Man charged in killing teen outside Renton sporting goods store

Bail set at $2 million for 51-year-old security officer.

Editor’s note: This story has been updated with information about charges against the suspect.

A 51-year-old Newcastle man faces a second-degree murder charge for the Renton shooting June 5 of Hazrat Ali Rohani, 17, a Kent-Meridian High School student.

Aaron Brown Myers also faces charges of second-degree assault and firearm enhancements with each charge, according to King Count Superior Court documents filed Monday, June 10.

Myers is accused of shooting Hazrat outside Big 5 Sporting Goods. The Renton Police Department arrested Myers at the scene in the 600 block of South Grady Way on the evening of June 5.

According to the King County Medical Examiner’s Office, Hazrat, of Kent, died as a result of multiple gunshot wounds. The medical examiner’s office identified his death as a homicide.

Myers is scheduled to be arraigned at 9 a.m. June 24 in the GA Courtroom of the Maleng Regional Justice Center in Kent, according to the King County Prosecuting Attorney’s Office. He remains in the King County Correctional Facility in Seattle with bail set at $2 million.

“The defendant took it upon himself to conduct ‘overwatch’ in a Renton parking lot, despite the fact that he is not a member of law enforcement and thus has not been trained how to safely prevent crime,” wrote Senior Deputy Prosecuting Attorney Lauren M. Burke in charging documents. “The defendant observed three teenagers walking through the parking lot of a sporting goods store, one of whom had an airsoft gun in his pocket, and immediately assumed that the teenagers must be about to commit a violent robbery.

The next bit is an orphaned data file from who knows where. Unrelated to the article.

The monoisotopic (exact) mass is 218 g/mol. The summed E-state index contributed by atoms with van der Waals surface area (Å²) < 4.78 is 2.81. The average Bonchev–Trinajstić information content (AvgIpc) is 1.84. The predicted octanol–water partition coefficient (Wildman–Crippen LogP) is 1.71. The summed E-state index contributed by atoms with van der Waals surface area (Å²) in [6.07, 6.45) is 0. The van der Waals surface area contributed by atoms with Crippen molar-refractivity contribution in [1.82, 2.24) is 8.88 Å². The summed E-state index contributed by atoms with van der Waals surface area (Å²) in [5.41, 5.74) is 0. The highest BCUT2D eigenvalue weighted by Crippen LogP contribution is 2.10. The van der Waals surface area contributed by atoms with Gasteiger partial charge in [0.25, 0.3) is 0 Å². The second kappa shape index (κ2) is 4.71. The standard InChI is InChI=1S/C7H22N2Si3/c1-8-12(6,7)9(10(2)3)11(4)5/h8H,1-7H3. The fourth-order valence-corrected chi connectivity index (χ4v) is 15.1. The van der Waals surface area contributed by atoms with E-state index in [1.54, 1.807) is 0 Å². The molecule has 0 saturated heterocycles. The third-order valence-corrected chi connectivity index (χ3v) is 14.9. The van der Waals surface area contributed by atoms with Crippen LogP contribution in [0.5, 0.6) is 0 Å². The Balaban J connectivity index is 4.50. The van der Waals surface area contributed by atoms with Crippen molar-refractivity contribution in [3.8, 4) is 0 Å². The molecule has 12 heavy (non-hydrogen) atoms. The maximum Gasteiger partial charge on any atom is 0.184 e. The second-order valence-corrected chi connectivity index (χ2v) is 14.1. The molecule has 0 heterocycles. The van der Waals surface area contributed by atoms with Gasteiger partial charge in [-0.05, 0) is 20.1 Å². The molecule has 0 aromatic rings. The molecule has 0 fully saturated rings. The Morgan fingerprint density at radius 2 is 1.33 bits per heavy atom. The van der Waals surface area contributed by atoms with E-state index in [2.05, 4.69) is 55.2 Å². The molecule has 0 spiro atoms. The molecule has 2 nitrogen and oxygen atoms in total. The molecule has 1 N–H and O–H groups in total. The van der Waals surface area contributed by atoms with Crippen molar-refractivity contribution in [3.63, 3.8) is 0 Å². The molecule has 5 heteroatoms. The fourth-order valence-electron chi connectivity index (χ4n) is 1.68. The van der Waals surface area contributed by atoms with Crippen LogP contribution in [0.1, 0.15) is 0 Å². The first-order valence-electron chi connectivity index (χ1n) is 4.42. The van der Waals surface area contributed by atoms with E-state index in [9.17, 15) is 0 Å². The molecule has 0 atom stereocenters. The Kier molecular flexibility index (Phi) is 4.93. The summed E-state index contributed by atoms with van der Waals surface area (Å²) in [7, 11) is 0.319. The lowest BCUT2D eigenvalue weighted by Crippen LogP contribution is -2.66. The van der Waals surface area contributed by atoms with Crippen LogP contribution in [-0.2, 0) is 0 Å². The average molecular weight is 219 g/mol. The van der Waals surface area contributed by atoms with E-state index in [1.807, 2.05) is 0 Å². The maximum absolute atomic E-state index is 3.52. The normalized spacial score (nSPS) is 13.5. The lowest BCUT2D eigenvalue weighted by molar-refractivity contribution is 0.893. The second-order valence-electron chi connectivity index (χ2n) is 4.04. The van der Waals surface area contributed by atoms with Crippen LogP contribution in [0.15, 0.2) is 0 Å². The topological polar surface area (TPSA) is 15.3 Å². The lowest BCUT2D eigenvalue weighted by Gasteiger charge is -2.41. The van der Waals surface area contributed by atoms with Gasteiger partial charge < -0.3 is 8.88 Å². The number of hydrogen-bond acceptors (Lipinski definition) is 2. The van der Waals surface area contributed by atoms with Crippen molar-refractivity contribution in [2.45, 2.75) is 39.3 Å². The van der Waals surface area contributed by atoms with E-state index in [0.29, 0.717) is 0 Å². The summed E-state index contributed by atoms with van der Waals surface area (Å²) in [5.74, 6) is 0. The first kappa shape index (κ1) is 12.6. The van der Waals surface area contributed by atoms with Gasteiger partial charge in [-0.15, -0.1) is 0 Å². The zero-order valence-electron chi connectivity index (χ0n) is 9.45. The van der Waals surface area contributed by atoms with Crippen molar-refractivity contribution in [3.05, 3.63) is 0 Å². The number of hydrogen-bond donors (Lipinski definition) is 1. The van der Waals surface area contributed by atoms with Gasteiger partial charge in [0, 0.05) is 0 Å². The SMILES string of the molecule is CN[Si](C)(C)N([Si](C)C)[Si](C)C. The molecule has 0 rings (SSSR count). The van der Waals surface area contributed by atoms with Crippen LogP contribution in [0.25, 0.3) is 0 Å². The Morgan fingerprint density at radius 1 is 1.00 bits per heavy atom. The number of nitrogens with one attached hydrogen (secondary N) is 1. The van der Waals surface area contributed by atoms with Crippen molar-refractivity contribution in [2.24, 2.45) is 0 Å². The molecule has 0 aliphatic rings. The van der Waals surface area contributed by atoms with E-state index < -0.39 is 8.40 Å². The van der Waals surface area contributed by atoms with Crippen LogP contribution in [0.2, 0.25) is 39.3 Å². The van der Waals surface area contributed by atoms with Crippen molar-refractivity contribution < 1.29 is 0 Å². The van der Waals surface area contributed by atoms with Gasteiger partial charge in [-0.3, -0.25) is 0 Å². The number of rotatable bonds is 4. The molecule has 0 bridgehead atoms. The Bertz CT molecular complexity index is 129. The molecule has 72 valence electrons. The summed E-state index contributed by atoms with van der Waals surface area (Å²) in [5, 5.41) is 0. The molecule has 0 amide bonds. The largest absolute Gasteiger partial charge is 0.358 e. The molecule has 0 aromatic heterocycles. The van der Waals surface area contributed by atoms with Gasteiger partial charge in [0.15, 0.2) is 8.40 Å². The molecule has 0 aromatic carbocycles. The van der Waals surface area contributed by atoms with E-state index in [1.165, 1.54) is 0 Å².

“Rather than calling 911 or waiting for any evidence at all that could confirm or deny his assumption, he claimed he had a ‘duty to intervene’ and did so.”

Burke wrote that Myers exited his vehicle, pointed his firearm at the three teenagers, and rapidly approached them. Despite the fact that he had no authority to do so and the teens had committed no crime, he commanded them to stop, drop their guns and get on the ground.

The teens complied, Burke wrote, putting their hands in the air and placing the airsoft pistol he’d seen on the ground, and telling him it was just a BB gun.

But Myers allegedly tackled one teen to the ground (which resulted in the assault charge) and pinned him to the ground while still holding his gun on the other two teens, according to court documents.

Hazrat had his hands in the air and was backing away, Burke wrote. As Hazrat turned from Myers, he reportedly fired at least seven rounds into the teen, striking him once in the side and least six times in the back.

According to court documents, Renton Police Department officers were dispatched at approximately 7:38 p.m. June 5 to a reported shooting outside of Big 5 Sporting Goods. Officers arrived and contacted Myers at the scene.

According to documents, in an interview with police, Myers advised he works as an armed security officer, and on June 5, brought his son to attend class at a jiu-jitsu and martial arts location. Myers, who was not on duty as a security officer, indicated to detectives in the interview that he conducted “overwatch” at the location as a result of having seen crimes occur in the parking lot in the past.

Surveillance footage showed Myers approaching the minors, including Hazrat, in front of the store with a handgun raised and aimed. According to documents, footage showed one of the teens setting a firearm, identified as a BB gun, on the sidewalk and extending his arms in front of himself with his hands open, showing he held nothing in his hands.